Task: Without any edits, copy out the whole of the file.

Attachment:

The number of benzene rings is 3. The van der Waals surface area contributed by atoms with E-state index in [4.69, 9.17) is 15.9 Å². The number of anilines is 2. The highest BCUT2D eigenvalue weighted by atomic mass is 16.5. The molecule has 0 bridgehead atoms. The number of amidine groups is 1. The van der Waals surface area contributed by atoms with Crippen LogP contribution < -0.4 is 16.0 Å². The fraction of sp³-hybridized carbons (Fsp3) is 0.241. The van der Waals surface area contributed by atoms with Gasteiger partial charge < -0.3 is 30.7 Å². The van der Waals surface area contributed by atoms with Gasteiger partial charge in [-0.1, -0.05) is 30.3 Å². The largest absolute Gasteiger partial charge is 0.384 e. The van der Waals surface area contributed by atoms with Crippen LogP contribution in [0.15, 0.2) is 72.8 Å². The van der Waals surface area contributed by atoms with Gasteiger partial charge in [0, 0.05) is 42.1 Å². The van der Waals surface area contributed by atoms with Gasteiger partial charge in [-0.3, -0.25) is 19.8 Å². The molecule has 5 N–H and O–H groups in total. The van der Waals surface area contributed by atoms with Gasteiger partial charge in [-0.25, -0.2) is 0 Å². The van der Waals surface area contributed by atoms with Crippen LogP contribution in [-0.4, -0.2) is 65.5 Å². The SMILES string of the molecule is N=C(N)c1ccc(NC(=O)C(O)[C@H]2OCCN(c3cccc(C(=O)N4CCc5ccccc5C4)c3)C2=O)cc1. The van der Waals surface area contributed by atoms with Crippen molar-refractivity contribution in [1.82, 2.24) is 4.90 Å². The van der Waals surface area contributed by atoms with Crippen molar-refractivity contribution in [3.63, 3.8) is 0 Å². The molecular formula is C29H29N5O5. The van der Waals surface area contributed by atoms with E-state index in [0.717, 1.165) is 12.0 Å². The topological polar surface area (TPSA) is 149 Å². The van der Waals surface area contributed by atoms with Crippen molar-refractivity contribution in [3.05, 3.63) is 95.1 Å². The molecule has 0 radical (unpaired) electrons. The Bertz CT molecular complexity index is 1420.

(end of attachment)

The number of benzene rings is 3. The van der Waals surface area contributed by atoms with E-state index in [4.69, 9.17) is 15.9 Å². The number of anilines is 2. The highest BCUT2D eigenvalue weighted by atomic mass is 16.5. The molecule has 0 bridgehead atoms. The number of amidine groups is 1. The van der Waals surface area contributed by atoms with Crippen LogP contribution < -0.4 is 16.0 Å². The fraction of sp³-hybridized carbons (Fsp3) is 0.241. The van der Waals surface area contributed by atoms with Gasteiger partial charge < -0.3 is 30.7 Å². The van der Waals surface area contributed by atoms with Gasteiger partial charge in [-0.1, -0.05) is 30.3 Å². The largest absolute Gasteiger partial charge is 0.384 e. The van der Waals surface area contributed by atoms with Crippen LogP contribution in [0.15, 0.2) is 72.8 Å². The van der Waals surface area contributed by atoms with Gasteiger partial charge in [0, 0.05) is 42.1 Å². The van der Waals surface area contributed by atoms with Gasteiger partial charge in [-0.3, -0.25) is 19.8 Å². The molecule has 5 N–H and O–H groups in total. The van der Waals surface area contributed by atoms with Gasteiger partial charge in [-0.25, -0.2) is 0 Å². The van der Waals surface area contributed by atoms with Crippen LogP contribution in [-0.4, -0.2) is 65.5 Å². The SMILES string of the molecule is N=C(N)c1ccc(NC(=O)C(O)[C@H]2OCCN(c3cccc(C(=O)N4CCc5ccccc5C4)c3)C2=O)cc1. The van der Waals surface area contributed by atoms with Crippen molar-refractivity contribution in [1.82, 2.24) is 4.90 Å². The van der Waals surface area contributed by atoms with Crippen molar-refractivity contribution in [3.63, 3.8) is 0 Å². The molecular formula is C29H29N5O5. The van der Waals surface area contributed by atoms with E-state index in [0.717, 1.165) is 12.0 Å². The topological polar surface area (TPSA) is 149 Å². The van der Waals surface area contributed by atoms with Crippen molar-refractivity contribution in [3.05, 3.63) is 95.1 Å². The molecule has 0 radical (unpaired) electrons. The Bertz CT molecular complexity index is 1420.